Whatever has been predicted about the demise of market research or surveys, they are still very much alive today. Far from being extinct, surveys are flourishing. To the point, some might argue, that customers now treat them like spam. This in turn, they add, will harm response rates and will speed up their demise.
Whilst I’d be concerned about spam as much as anybody and I’d like to see professional standards of market research upheld, I can’t help being pleased that surveys have gone ‘mass market’. Surveys are no longer the domain solely of statisticians or geeks. As market researchers, this is pleasing because for a long time we have been lone voices within organisations arguing the case for getting regular and structured feedback from customers. We have long-advocated customer centricity. And surveys have delivered this. Enter just about any department in a company — customer service, e-commerce, marketing, operations — and it won’t be long before customer feedback is mentioned.
Surveys are far more widely used and applied than 10 years ago. First surveys went online, then market research Access Panels made them more convenient, Survey Monkey then introduced the so-called ‘freemium’ model and made them cheaper and numerous companies have gone on to copy that model. Alongside this, the customer experience world promoted Voice of Customer (VoC) programmes so much it gave rise to the Enterprise Feedback Management (EFM) approach to deploying surveys throughout an organisation across many points of customer interaction.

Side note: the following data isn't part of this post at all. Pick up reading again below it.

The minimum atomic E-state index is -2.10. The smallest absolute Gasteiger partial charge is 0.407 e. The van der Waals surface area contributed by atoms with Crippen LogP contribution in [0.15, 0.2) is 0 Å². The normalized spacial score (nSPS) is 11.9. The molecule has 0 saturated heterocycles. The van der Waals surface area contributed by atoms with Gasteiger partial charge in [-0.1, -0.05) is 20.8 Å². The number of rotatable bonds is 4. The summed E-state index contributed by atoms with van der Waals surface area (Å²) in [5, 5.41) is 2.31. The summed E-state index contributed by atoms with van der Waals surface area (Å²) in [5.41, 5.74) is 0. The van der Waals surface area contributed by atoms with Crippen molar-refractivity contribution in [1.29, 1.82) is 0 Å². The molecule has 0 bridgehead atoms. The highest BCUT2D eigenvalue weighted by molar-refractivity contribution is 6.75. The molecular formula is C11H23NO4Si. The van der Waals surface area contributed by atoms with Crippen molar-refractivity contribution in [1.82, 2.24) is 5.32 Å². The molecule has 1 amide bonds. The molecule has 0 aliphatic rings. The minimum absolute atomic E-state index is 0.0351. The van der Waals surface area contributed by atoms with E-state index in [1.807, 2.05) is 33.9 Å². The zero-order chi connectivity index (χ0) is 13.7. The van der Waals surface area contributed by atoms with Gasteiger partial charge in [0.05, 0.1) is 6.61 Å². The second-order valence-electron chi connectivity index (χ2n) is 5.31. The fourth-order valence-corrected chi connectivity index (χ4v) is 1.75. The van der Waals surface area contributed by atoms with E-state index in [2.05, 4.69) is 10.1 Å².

As a result, surveys have boomed.
This is great news for market research for surveys and we are optimistic for our profession, right? Wrong, as ever there is angst and worry. Let’s look at the past and the present of surveys to understand why and look to the future.
The Ghost of Surveys Past
I look back on the use of surveys with a degree of nostalgia and surprise — surprise at how we all put up with them! They seemed long, slow, variable in quality and boring to report. Whilst I have always been more comfortable with data than unstructured comments, I have to say that my first years in market research were a little dull. We wrote a lot of questions, tried desperately to manage the quality across a CATI centre and turned out charts — lots of them!
When it did get sophisticated, the talk was of significant difference testing (yawn!) and not ‘what does this mean for our client’. As much as I want to be younger again, I don’t want to go back to that!
The Ghost of Surveys Present
If we are honest, surveys in the present are a mixed bag. Moving online from CATI was great; faster, cheaper, better has very much been the mantra. And infographics are unleashing the results in ways never imagined previously. The VoC and EFM programmes mentioned above have also opened up a whole new world of opportunity. All of these things mean we all love surveys, right?